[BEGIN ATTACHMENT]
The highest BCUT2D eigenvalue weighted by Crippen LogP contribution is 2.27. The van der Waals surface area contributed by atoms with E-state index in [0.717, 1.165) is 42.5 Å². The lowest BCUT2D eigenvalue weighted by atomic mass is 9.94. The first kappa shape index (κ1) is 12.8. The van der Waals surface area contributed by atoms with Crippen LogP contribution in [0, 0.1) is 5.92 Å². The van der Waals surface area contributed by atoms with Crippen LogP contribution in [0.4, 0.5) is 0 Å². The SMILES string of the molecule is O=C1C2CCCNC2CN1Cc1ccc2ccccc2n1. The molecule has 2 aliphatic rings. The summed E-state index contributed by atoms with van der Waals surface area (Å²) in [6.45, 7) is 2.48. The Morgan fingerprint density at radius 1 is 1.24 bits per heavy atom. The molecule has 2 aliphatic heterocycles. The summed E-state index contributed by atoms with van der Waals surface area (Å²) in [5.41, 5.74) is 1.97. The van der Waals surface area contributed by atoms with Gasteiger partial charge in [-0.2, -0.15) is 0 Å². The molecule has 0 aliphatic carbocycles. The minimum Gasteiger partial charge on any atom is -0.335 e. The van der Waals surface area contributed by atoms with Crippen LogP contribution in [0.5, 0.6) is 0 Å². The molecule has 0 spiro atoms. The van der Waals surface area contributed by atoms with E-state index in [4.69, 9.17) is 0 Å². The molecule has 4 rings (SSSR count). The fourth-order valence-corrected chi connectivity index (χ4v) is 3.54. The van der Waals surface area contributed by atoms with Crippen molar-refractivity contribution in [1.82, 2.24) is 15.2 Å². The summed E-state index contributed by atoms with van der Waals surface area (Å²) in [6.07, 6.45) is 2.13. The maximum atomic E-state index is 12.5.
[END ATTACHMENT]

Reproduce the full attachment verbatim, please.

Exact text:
The highest BCUT2D eigenvalue weighted by Crippen LogP contribution is 2.27. The van der Waals surface area contributed by atoms with E-state index in [0.717, 1.165) is 42.5 Å². The lowest BCUT2D eigenvalue weighted by atomic mass is 9.94. The first kappa shape index (κ1) is 12.8. The van der Waals surface area contributed by atoms with Crippen LogP contribution in [0, 0.1) is 5.92 Å². The van der Waals surface area contributed by atoms with Crippen LogP contribution in [0.4, 0.5) is 0 Å². The SMILES string of the molecule is O=C1C2CCCNC2CN1Cc1ccc2ccccc2n1. The molecule has 2 aliphatic rings. The summed E-state index contributed by atoms with van der Waals surface area (Å²) in [6.45, 7) is 2.48. The Morgan fingerprint density at radius 1 is 1.24 bits per heavy atom. The molecule has 2 aliphatic heterocycles. The summed E-state index contributed by atoms with van der Waals surface area (Å²) in [5.41, 5.74) is 1.97. The van der Waals surface area contributed by atoms with Gasteiger partial charge in [-0.2, -0.15) is 0 Å². The molecule has 0 aliphatic carbocycles. The minimum Gasteiger partial charge on any atom is -0.335 e. The van der Waals surface area contributed by atoms with Crippen LogP contribution in [0.5, 0.6) is 0 Å². The molecule has 0 spiro atoms. The van der Waals surface area contributed by atoms with E-state index in [4.69, 9.17) is 0 Å². The molecule has 4 rings (SSSR count). The fourth-order valence-corrected chi connectivity index (χ4v) is 3.54. The van der Waals surface area contributed by atoms with Crippen molar-refractivity contribution in [1.82, 2.24) is 15.2 Å². The summed E-state index contributed by atoms with van der Waals surface area (Å²) in [6.07, 6.45) is 2.13. The maximum atomic E-state index is 12.5.